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Darren Appleton


Instruction Articles:
 
ďVĒ for Victory
May 2018

More pattern play that combines cue ball speed and creativity.

Here is an excellent follow-up to the pattern drill I offered last issue (ďUp and Down,Ē April 2018). Those of you that have been following these drills and making progress will find this Vís Rack Drill right in your wheelhouse. This is another drill that focuses on cue ball speed and learning to use the angles the right way, so it offers an excellent opportunity for even greater progress.

As most of the pattern drills emphasize, staying on the right side of the next object ball is a major focus in this drill. You canít constantly be chasing position, so really focus on staying on the proper side of the ball. It will help you immensely with all pool disciplines.

The setup on this drill is fairly simple. Create a five-ball wedge on both the head spot and the foot spot, keeping a little less than a ballís width between each ball. The odd-numbered balls will go on one end, with the even-numbered balls set up on the other, as shown in Diagram One. The object is to pocket the 1 through 10 in rotation. The cue ball is not allowed to contact another ball. You can use as many rails as you wish. In some cases, you may not even need to use a rail.

Starting with cue ball in hand, choose a path that will allow you to get around the table for position on the 2 that, in turn, will lead you back up table for the 3 ball, and so on. In the instance shown here, Iím going two rails for position on most shots. The critical thing is speed control with the cue ball, which will assure that you stay on the right side of the object ball.

As was the case with last monthís drill, this drill takes the cue ball up and down the table, so it offers an excellent opportunity to let your stroke out a little. That, in turn, will help you get a great feel for the speed of the table and the table conditions (rails, etc.).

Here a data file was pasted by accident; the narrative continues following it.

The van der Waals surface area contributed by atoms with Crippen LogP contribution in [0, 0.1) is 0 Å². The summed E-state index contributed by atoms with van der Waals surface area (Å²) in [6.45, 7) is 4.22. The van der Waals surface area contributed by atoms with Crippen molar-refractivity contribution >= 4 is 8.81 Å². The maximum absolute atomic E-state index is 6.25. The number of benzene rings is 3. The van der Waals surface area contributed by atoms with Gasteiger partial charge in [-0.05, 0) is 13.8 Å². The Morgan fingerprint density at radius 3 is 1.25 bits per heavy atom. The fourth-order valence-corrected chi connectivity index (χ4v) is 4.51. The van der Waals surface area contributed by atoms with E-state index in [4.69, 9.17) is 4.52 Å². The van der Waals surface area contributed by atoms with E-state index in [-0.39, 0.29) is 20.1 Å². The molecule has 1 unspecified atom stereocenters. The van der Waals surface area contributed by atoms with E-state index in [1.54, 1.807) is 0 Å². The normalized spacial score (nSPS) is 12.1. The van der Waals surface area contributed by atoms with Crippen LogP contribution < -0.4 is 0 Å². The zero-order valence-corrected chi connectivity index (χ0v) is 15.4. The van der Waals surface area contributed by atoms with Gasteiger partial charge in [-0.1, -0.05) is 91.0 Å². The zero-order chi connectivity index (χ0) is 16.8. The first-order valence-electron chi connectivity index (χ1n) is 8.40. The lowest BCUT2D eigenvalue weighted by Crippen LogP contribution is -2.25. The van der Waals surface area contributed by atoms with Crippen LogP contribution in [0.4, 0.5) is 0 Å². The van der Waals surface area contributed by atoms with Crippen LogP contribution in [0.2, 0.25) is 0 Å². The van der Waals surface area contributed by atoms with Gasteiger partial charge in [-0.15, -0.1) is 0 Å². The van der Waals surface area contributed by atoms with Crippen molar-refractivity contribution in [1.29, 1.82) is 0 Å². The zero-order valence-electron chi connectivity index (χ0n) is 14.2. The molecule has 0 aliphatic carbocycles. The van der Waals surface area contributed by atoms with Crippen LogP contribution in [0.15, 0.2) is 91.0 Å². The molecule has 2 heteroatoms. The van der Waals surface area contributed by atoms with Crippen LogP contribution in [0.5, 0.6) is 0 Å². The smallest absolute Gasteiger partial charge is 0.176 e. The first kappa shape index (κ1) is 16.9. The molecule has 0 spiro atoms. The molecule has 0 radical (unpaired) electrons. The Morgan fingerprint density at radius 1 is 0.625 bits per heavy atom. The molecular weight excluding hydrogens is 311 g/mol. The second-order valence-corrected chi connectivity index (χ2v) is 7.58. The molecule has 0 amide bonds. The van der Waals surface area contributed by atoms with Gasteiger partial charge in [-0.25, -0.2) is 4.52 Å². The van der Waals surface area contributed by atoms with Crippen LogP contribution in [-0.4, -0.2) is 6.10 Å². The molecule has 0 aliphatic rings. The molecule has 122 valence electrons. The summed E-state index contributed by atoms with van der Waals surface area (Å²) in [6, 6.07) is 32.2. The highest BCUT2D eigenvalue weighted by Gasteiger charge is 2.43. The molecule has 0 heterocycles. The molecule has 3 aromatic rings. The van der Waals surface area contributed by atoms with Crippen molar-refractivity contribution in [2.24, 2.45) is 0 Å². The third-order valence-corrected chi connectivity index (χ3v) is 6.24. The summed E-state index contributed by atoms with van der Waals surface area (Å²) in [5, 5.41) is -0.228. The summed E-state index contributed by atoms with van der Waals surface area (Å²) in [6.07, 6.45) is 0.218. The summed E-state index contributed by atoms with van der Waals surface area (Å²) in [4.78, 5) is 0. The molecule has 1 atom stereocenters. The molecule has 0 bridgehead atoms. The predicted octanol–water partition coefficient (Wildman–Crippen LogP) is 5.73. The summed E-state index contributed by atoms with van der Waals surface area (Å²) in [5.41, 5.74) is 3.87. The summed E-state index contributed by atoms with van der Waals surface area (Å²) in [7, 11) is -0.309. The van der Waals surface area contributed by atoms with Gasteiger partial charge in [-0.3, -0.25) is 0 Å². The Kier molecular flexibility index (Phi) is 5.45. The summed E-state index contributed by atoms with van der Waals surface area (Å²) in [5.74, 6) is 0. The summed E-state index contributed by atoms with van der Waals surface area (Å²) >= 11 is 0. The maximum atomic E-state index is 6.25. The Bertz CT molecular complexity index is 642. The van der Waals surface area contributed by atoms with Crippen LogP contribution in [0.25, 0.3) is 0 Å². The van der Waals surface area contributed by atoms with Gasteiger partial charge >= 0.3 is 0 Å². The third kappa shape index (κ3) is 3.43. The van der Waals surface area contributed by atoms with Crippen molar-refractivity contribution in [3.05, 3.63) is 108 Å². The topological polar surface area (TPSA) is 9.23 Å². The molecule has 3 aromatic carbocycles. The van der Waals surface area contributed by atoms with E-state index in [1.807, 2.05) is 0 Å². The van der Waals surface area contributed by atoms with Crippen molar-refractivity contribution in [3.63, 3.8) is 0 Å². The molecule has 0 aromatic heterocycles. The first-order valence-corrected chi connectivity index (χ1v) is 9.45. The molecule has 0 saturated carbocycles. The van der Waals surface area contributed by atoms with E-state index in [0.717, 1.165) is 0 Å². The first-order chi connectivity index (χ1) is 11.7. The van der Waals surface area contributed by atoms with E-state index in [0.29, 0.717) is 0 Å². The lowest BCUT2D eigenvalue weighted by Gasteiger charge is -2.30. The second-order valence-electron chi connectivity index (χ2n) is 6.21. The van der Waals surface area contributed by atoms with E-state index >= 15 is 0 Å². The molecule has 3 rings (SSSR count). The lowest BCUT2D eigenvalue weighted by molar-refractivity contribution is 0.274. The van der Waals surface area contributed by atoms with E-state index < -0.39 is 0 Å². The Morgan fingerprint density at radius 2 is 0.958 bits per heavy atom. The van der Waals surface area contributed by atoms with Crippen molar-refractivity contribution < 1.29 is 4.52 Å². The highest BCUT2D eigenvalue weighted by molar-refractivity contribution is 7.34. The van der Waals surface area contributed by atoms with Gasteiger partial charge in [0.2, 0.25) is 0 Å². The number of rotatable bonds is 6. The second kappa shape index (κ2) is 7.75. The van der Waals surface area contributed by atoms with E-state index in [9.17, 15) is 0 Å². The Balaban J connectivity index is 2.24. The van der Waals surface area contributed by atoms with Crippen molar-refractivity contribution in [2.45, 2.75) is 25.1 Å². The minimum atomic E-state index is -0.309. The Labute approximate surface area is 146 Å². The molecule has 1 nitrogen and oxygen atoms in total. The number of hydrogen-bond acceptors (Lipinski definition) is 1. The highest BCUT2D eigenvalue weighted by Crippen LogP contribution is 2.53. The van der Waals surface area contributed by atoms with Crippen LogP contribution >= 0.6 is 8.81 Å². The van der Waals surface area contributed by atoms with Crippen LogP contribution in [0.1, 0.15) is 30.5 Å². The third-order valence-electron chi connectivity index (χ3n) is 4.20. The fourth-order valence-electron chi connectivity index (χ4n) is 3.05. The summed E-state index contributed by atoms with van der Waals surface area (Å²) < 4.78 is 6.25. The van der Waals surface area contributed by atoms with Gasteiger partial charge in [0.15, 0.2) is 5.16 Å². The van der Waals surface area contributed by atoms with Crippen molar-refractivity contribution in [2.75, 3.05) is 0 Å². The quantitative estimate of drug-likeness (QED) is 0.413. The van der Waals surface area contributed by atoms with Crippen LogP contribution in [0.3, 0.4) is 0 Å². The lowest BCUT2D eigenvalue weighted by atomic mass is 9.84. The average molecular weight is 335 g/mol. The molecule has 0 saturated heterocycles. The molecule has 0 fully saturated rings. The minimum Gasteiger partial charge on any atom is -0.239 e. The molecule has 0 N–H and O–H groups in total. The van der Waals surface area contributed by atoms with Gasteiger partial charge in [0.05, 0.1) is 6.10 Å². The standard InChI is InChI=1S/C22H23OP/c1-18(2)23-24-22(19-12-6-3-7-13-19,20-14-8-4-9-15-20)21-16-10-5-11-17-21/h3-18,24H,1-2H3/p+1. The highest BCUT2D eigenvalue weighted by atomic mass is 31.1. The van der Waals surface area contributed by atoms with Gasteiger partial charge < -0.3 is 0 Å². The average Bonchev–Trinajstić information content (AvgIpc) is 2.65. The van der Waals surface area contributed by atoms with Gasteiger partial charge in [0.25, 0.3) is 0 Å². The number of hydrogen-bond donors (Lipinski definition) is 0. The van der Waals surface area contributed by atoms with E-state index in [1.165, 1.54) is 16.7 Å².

Of course, one of the things that separate top players from others is their ability to recover when they do go out of line or on the wrong side of the object ball. Being a little creative will help you recover. You already know the spot that you would like the cue ball for the next shot, so check the angles and see if you can find a recovery path.

Diagram Two shows an example of how I misjudged the speed on a shot and the cue ball ran a little long. Iím definitely on the wrong side of the 2 for easy two-rail position on the 3. Instead, the natural angle off the 2 will get me there. This is a nice little three-rail recovery shot that will get me right back on track.

Many of these pattern drills seem similar. But they all force you to use slightly different speeds and creativity. They give you a great feel for the table, the speed of the cloth and the rails. And there are different ways to get to the proper position. Again, some of these shots might not even require you to use a cushion. Continually look ahead from one object ball to the next so that you are aware of which side of the next object ball is preferable. Once youíve mastered these drills, you will be prepared to confidently and effectively work your way around any table in any pool discipline.

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